Protective measures can start before birth when there is a history of a prior affected child with SCID. These expectant mothers should receive recommended booster vaccines prior to delivery to provide transplacental antibodies to the fetus.

Infants with suspected SCID should be kept in protective isolation until they have received definitive treatment and recovered T cell function. This may be done in the hospital, but some immunologists consider the risk of the infant acquiring a nosocomial hospital infection to be greater than the risk of isolation within the home, as long as exposure to young children and any potentially contagious contacts at home can be avoided. The clinician determining how to manage a SCID infant must weigh the risks and benefits of hospital versus home settings, including the social situation of the family and ease of access to the hospital in case symptoms of infection develop.

Live vaccines (eg, measles, mumps, and rubella [MMR]; intranasal influenza; Bacillus Calmette-Guérin [BCG]; varicella; oral rotavirus and oral polio virus [OPV] vaccines), should NOT be administered to the patient. Possible vaccine-induced infection should be considered in the event that one or more live vaccines have already been given. Inactivated vaccines should be given to the parents and other close contacts.

All blood products must be irradiated, leukodepleted, and cytomegalovirus (CMV) negative.

Most providers recommend against breastfeeding if the mother has CMV IgG or IgM seropositivity to avoid risk of CMV transmission to a SCID infant. Viral infections, and CMV in particular, remain the most common cause of death for infants with SCID and have occurred despite newborn screening when infants received breastmilk prior to SCID diagnosis. A prior retrospective analysis of patients in the UK reported that CMV infection was exclusively seen in breastfed SCID infants [29]. However, studies have shown a lower than expected maternal-to-infant transmission in infants with SCID (6 percent) [14,30] compared with transmission in preterm infants (40 percent) [31]. In one case series of 31 infants born with SCID who had available data on breastfeeding habits and whose mothers were CMV seropositive, no difference in the rate of CMV transmission was seen between those infants with any reported breastfeeding (1 of 19, 5 percent) versus no breastfeeding (1 of 12, 8 percent) [30]. Clinical outcomes after hematopoietic cell transplantation (HCT) also did not differ significantly between the two groups. Further data are needed to determine if the benefits of breastfeeding outweigh the risks of CMV transmission for infants with SCID.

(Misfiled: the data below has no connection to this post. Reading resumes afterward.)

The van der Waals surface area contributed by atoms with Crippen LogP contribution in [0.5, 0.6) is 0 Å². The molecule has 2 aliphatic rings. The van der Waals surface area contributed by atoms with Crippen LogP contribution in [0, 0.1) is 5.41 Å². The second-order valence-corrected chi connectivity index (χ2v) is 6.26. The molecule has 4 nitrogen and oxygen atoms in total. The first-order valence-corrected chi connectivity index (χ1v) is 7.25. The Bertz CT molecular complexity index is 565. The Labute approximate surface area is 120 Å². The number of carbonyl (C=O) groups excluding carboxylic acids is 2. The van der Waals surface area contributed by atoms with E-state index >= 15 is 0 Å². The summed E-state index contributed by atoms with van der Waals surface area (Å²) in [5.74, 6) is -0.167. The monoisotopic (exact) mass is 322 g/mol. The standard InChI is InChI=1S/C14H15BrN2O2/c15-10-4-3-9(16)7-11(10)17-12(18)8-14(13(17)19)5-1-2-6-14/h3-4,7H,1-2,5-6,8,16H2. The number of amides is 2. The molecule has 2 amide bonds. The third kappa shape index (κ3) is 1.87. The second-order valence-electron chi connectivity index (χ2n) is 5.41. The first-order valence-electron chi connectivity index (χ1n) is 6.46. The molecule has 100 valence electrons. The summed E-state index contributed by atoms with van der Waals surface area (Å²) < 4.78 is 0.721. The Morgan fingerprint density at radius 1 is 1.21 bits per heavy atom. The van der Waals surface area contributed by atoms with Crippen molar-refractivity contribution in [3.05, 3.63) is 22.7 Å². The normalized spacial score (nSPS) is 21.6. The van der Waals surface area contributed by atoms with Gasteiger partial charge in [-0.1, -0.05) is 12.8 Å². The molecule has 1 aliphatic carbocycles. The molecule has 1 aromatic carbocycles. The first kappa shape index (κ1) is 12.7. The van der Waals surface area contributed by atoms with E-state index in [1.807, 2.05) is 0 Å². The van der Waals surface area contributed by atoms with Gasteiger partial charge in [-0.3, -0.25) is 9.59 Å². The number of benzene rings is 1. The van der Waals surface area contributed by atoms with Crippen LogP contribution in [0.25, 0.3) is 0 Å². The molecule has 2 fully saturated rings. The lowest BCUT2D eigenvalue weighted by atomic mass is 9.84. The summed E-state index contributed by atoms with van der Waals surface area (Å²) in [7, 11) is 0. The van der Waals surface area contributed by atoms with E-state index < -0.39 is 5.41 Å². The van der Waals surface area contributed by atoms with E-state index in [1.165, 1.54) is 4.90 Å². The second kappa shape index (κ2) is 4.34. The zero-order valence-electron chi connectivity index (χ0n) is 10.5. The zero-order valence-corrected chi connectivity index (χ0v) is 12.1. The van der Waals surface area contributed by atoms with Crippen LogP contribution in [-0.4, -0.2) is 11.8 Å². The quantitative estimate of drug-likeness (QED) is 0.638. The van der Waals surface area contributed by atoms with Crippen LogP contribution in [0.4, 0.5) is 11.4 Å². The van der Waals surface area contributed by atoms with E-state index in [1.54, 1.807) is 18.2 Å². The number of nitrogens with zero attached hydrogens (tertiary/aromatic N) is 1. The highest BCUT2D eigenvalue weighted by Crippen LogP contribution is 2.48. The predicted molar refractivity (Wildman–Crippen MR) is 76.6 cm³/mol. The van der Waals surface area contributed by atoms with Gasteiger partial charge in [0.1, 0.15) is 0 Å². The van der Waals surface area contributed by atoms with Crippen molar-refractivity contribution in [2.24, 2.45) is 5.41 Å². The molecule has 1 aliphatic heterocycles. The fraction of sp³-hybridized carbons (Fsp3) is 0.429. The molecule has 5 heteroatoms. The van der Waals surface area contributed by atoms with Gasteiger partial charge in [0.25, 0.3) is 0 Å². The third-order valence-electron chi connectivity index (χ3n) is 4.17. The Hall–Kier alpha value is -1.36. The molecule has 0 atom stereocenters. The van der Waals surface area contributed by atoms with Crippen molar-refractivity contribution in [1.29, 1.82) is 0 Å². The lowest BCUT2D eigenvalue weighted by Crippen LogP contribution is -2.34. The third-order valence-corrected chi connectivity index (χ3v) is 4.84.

Typical prophylaxis against infection often includes:

Antibody replacement therapy with immune globulin (either intravenously or subcutaneously). (See "Immune globulin therapy in primary immunodeficiency".)

Prophylaxis for P. jirovecii pneumonia (typically with trimethoprim-sulfamethoxazole).

Fluconazole for antifungal prophylaxis.

Palivizumab, a monoclonal antibody against respiratory syncytial virus (RSV), which is given only during RSV season [32].

Acyclovir or another antiviral agent for prophylaxis against viruses in the herpesvirus family (eg, herpes simplex virus [HSV]); this is especially important if the mother had active HSV lesions at the time of delivery or if the infant has been exposed to an individual with cold sores.

Evaluation — Studies to evaluate humoral and cellular immunity include the measurement of immunoglobulin levels (particularly IgA and IgM since passive maternal IgG is present in infants early in life), absolute numbers and percentages of lymphocyte subsets (T [CD3, CD4, CD8, CD3/CD4/CD45RA, CD3/CD4/CD45RO, CD3/CD8/CD45RA, CD3/CD8/CD45RO], B, and natural killer [NK]), and assessment of T cell function. In newborns, T cell function is best determined by measurement of in vitro proliferation to a mitogen such as phytohemagglutinin (PHA). (See 'Laboratory abnormalities' above and "Laboratory evaluation of the immune system" and "Flow cytometry for the diagnosis of primary immunodeficiencies".)

An attempt should be made to establish a molecular diagnosis by ordering a SCID gene sequencing panel or single gene sequencing if one genotype is suspected based upon the patient's gender, family history, and lymphocyte profile. Specific SCID gene defects are increasingly treated with individualized transplant protocols or gene therapy, which requires identification of the disease gene. However, in the absence of a molecular diagnosis, definitive therapy with an allogeneic transplant should not be withheld. Identifying the specific gene defect aids in genetic counseling (eg, autosomal versus X-linked defects and inherited versus spontaneous defects) (table 1). (See "Severe combined immunodeficiency (SCID): Specific defects".)

Screening for congenital or postnatally acquired CMV infection, Epstein-Barr virus (EBV), human immunodeficiency virus (HIV), and other respiratory viruses by molecular testing is indicated. (See "Congenital cytomegalovirus infection: Clinical features and diagnosis", section on 'Clinical suspicion'.)

Treatment — The most common curative therapy for all forms of SCID is HCT from a tissue-matched healthy donor [18,33,34]. Most patients with adenosine deaminase deficiency (ADA) have historically received HCT; some have been treated initially with enzyme replacement therapy (polyethylene glycol-adenosine deaminase [PEG-ADA]), and a growing number have received gene therapy. The latter treatment is now licensed in Europe and available in clinical trials in the US. Gene therapy is also becoming a successful alternative for X-linked SCID (common gamma-chain deficiency) and is being explored as a form of treatment for other genetic types of SCID. Gene therapy should be explored if a human leukocyte antigen (HLA)-identical sibling or in some cases matched unrelated donor is unavailable. (See "Hematopoietic cell transplantation for severe combined immunodeficiencies" and "Adenosine deaminase deficiency: Treatment and prognosis" and "Overview of gene therapy for primary immunodeficiency".)